Trade JMPs (2022-2023)

For the 13th year running, I’ve gathered a list of trade-related job-market papers. If I’ve missed someone, please contribute to the list in the comments.

Here’s a cloud of the words that appear in these papers’ titles:

Jay Sayre (Berkeley) – Farm to Firm: Clustering and Returns to Scale in Agricultural Supply Chains
Marina M. Ngoma (Tufts) – Chinese Imports and Industrialization in Africa: Evidence from Ethiopia
Alejandra López Espino (Penn State) – Production Networks and Rules of Origin: moving from NAFTA to USMCA
Antoine L. Noel (Queen’s University) – Production Structures and Preferential Trade Agreements
Eleanor Wiseman (Berkeley ARE) – Border Trade and Information Frictions: Evidence from Informal Traders in Kenya
Benny Kleinman (Princeton) – Wage Inequality and the Spatial Expansion of Firms
Juan Manuel Castro-Vincenzi (Princeton) – Climate Hazards and Resilience in the Global Car Industry
Gizem Kutlu (Virginia) – Gains from Trade with Heterogenous Households
Ji Hye Heo (Vanderbilt) – Product Bundling, Joint Markups and Trade liberalization
Manho Kang (UC Davis) – Export Competition and Innovation
Maria Ptashkina (Universitat Pompeu Fabra) – Revisiting the Effects of Preferential Trade Agreements
Sheng “Charles” Cai (Yale) – Multinational Production, Technology Diffusion, and Economic Growth
Kensuke Suzuki (Penn State) – Gains of Foreign Employment: Regional and Sectoral Implications
Mina Taniguchi (LMU Munich) – What is the impact of EU enlargement? Estimating the wage effect of labor supply shocks with a discrete choice model
Linnea Lorentzen (Norwegian Business School) – Domino Effects: Understanding Sectoral Reallocation and its Wage Implications
Mateo Hoyos (UMass Amherst) – Tariffs and Growth: Heterogeneous Effects by Economic Structure
Nicole Gorton (UCLA) – Trade Costs, Supply Chains, and the Decline of the Heartland
Promise Kamanga (Oregon) – Diplomatic Relations and Trade: The Effect of Switching Ties from Taiwan to China
Takafumi Kawakubo (LSE) – Do Supply Chain Disruptions Harm Firm Performance? Evidence from Japan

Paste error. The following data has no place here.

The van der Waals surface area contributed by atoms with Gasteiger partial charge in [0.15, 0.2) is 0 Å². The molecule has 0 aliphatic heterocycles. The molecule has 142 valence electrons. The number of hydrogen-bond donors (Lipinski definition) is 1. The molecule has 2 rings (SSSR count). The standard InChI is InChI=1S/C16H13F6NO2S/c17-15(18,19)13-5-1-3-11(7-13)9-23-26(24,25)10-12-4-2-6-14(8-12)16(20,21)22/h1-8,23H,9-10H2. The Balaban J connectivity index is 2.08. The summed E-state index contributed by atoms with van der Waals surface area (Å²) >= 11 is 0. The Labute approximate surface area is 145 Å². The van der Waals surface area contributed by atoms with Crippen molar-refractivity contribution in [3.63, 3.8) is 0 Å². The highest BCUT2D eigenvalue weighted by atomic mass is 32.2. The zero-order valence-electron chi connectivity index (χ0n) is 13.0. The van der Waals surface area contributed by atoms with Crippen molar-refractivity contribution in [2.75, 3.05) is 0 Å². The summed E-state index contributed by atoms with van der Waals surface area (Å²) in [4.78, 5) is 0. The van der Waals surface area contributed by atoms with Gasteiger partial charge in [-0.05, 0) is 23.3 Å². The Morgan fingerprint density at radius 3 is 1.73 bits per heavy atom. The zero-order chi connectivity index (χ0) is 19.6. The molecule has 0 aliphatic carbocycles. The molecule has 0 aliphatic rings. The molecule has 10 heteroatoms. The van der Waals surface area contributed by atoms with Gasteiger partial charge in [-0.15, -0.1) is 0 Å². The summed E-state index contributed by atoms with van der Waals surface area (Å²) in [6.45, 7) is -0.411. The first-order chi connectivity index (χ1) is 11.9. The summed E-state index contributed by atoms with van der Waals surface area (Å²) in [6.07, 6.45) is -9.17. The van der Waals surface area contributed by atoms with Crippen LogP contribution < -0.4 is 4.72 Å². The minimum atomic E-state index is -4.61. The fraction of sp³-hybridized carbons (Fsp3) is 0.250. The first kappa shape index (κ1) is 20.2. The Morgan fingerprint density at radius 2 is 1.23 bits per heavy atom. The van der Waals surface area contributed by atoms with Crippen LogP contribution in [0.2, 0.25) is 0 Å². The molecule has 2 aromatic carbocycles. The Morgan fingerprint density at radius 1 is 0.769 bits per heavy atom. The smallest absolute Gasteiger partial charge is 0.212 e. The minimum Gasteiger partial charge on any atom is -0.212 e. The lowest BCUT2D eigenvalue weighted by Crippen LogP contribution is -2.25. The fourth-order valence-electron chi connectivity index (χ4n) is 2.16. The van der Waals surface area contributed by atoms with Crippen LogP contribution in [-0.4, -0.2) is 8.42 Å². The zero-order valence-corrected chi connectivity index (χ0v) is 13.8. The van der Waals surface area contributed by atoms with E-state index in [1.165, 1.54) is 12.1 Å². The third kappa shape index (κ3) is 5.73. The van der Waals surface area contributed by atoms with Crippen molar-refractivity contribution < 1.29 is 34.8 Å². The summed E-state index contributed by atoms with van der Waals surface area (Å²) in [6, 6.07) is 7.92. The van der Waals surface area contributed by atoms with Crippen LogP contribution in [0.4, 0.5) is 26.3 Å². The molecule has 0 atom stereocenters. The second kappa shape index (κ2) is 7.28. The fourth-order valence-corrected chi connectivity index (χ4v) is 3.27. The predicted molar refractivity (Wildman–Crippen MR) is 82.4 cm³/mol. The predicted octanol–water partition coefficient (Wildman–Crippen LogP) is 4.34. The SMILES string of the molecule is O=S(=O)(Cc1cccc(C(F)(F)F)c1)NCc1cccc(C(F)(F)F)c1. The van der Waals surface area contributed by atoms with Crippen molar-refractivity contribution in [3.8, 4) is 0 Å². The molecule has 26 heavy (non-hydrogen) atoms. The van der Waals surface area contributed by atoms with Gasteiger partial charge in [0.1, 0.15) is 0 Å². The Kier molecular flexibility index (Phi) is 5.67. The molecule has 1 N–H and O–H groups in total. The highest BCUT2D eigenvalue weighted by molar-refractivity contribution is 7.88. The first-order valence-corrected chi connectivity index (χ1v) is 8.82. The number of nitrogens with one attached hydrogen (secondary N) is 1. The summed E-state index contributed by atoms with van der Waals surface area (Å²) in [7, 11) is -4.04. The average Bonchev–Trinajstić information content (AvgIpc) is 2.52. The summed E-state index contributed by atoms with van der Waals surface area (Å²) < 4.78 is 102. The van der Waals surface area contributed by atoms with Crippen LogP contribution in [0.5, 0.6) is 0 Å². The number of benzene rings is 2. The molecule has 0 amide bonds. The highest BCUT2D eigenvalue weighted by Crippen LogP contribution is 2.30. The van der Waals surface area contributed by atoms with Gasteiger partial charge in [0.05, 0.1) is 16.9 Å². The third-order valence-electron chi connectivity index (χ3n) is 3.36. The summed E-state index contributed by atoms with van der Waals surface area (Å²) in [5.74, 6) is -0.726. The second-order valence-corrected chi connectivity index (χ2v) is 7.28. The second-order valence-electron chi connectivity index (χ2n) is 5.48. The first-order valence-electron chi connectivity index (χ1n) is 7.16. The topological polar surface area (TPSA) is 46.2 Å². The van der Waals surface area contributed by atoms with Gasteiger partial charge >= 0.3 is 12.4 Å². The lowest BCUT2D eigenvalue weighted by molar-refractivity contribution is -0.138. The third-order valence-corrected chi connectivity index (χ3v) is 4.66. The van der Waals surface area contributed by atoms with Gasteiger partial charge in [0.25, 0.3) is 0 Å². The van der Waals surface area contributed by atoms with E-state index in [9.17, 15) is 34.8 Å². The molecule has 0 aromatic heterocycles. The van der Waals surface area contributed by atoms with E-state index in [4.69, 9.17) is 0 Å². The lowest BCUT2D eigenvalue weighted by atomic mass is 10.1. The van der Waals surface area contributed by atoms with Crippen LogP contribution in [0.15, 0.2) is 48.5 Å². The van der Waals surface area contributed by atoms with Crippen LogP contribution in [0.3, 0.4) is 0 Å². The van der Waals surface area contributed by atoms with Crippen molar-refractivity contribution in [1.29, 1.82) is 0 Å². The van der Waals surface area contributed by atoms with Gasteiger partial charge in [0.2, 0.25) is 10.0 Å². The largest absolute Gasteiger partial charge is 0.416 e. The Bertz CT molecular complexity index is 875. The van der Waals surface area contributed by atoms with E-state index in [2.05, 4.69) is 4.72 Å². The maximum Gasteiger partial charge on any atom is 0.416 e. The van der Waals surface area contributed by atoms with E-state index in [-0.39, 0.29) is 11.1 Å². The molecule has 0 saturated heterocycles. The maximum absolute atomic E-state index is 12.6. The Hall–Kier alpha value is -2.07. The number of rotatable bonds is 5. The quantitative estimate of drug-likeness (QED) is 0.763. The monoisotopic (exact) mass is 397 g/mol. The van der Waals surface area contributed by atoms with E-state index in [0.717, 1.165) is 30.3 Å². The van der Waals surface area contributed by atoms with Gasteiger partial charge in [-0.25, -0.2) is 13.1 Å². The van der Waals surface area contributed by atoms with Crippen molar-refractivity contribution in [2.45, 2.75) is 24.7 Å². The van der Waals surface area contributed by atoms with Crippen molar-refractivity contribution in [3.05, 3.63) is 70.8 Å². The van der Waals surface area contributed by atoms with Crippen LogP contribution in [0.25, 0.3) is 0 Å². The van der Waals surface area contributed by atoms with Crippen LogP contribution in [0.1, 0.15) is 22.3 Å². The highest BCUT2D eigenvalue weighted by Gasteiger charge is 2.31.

Yipei Zhang (Berkeley) – The Anti-Competitive Effect of Input Tariff Liberalization
Joao Monteiro (Kellogg) – The Impact of a Higher Cost of Credit on Exporters: Evidence from a Change in Banking Regulation
Agustin Gutierrez (Chicago) – Labor Market Power and the Pro-competitive Gains from Trade
Jianlin Wang (Berkeley) – Multinationals and Uncertainty: The Role of Internal Capital Markets
Leticia Juarez (Michigan) – Buyer Market Power and Exchange Rate Pass-through
Marco Errico (Boston College) – Decomposing the (In)Sensitivity of CPI to Exchange Rate
Mauricio Stern (Texas) – Windfalls for all? International elasticities and Dutch disease in a commodity exporting economy
Nan Liu (Virginia) – Trade War, Processing Trade, and Global Value Chains
Paul Phillips (Minnesota) – A Tale of Two Recessions: Decomposing Import Patterns After 2020 and 2008
Ruichi Xiong (Toronto) – Interregional Accessibility and Firm Creation in the Fragmented Economy
Sang Min Lee (Minnesota) – Trade Liberalization and Structural Transformation: The Role of Tradable Services
Soo Kyung Woo (Rochester) – Real Exchange Rate and Net Trade Dynamics: Financial and Trade Shocks
Xiaomei Sui (Rochester) – Uneven Firm Growth in a Globalized World
Yukun Ding (USC) – How Does Trade Policy Uncertainty Affect Export: Expectation or Volatility?
Younghun Shim (Chicago) – From Adoption to Innovation: State-Dependent Technology Policy in Developing Countries

1 thought on “Trade JMPs (2022-2023)

  1. Ezequiel

    Thanks a lot, Jonathan! Leticia Juarez (U Michigan)’s job market paper “Buyer Market Power and Exchange Rate Pass-through” is also related to trade.

    Reply

Leave a Reply

Fill in your details below or click an icon to log in:

WordPress.com Logo

You are commenting using your WordPress.com account. Log Out /  Change )

Twitter picture

You are commenting using your Twitter account. Log Out /  Change )

Facebook photo

You are commenting using your Facebook account. Log Out /  Change )

Connecting to %s